How to care for and propagate Euphorbia lactea 'Cristata'Euphorbia lactea 'Cristata' care and propagation informationPin

Euphorbia lactea ‘Cristata’

Coral Cactus, Crested Elkhorn, Crested Euphorbia

Calling ‘Cristata’ a cactus is a misnomer, as it is actually two succulents grafted together. The wavy, coral-like top of the fan-shaped succulent is a mutation of Euphorbia lactea, and then grafted onto the root stock of another succulent. “Coral Cactus” ranges in color from blue-grey to silver. The edges of the crests can turn pink when happily stressed.

Quick Look:

  • Full sun to partial shade

  • Typical water needs for a succulent

  • Plant grows up to 36″ (91 cm) tall
    Plant grows up to 24″ (61 cm) wide

  • Zone 10a (Minimum 30° F | -1.1° C)

  • Not cold hardy

  • Propagation by grafting

  • Can be toxic to humans and animals

  • Winter Dormant

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Care and Propagation Information

General Care for Euphorbia lactea ‘Cristata'

Euphorbia lactea ‘Cristata' is great for indoor and beginner growers. While Euphorbia lactea is not mutated, and has smaller branched stems, ‘Cristata' has a rare mutation which causes it to “crest” or fan out, and is loved by collectors.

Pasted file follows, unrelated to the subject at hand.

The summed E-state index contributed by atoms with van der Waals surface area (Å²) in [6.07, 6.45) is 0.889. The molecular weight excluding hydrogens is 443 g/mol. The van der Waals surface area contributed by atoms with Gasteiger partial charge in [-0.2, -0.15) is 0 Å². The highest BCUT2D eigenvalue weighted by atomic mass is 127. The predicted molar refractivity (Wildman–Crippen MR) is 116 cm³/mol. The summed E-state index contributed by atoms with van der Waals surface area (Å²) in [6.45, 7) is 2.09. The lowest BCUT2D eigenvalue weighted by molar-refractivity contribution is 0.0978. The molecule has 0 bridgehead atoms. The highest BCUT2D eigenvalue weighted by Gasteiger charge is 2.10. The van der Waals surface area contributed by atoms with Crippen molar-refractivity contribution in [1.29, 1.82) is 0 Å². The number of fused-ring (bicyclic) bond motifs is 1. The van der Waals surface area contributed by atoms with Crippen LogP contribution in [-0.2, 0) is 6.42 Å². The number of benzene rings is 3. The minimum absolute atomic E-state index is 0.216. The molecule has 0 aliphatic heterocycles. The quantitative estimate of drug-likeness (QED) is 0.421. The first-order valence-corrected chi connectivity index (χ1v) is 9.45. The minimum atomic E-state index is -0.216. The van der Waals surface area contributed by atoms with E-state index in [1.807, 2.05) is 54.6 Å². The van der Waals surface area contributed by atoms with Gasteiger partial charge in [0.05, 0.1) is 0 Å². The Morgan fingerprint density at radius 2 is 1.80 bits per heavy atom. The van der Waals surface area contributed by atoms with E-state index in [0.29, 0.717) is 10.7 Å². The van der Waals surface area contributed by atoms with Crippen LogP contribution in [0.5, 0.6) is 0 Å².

‘Cristata' does not flower often, if ever. Those that do typically have pink or purple flowers. It is native to Africa.


Euphorbia lactea ‘Cristata' has typical watering needs for a succulent. It's best to use the “soak and dry” method, and allow the soil to dry out completely between waterings. Water less during the winter.

Where to Plant

‘Cristata' is not cold hardy, so if you live in a zone that gets colder than 20° F (-6.7° C), it's best to plant this succulent in a container that can be brought indoors. When grown outdoors, be sure to plant in partial sun to partial shade. If planting indoors, place in a room that gets a lot of sunlight, such as near a southern-facing window (if you're in the Northern Hemisphere).

Additional information

Cristata is Latin for “crested.”

How to Propagate Euphorbia lactea ‘Cristata'

Euphorbia lactea ‘Cristata' is not easily propagated. The crested Euphorbia lactea is grafted onto the root stock of Euphorbia neriifolia or sometimes Euphorbia canariensis. The best time to graft your succulent will be in the Summer, when it is actively growing.

Euphorbias contain a toxic latex sap that can cause irritation. Please use gloves and goggles when handling this succulent.

After selecting a healthy root stock, cut a “V” into the top of the plant. Trim the stem of ‘Cristata' to form an arrow. Places the two succulents together, and secure them together with twine or butcher's string.

Allow the plant to sit in a warm room with bright sunlight for several weeks. Check your graft after this time; if the plants have healed and joined, you can carefully move it to where you will be growing it. Water as usual.

If the graft looks like it has not completely healed, tie fresh twine around it, and allow it to sit for another week or two.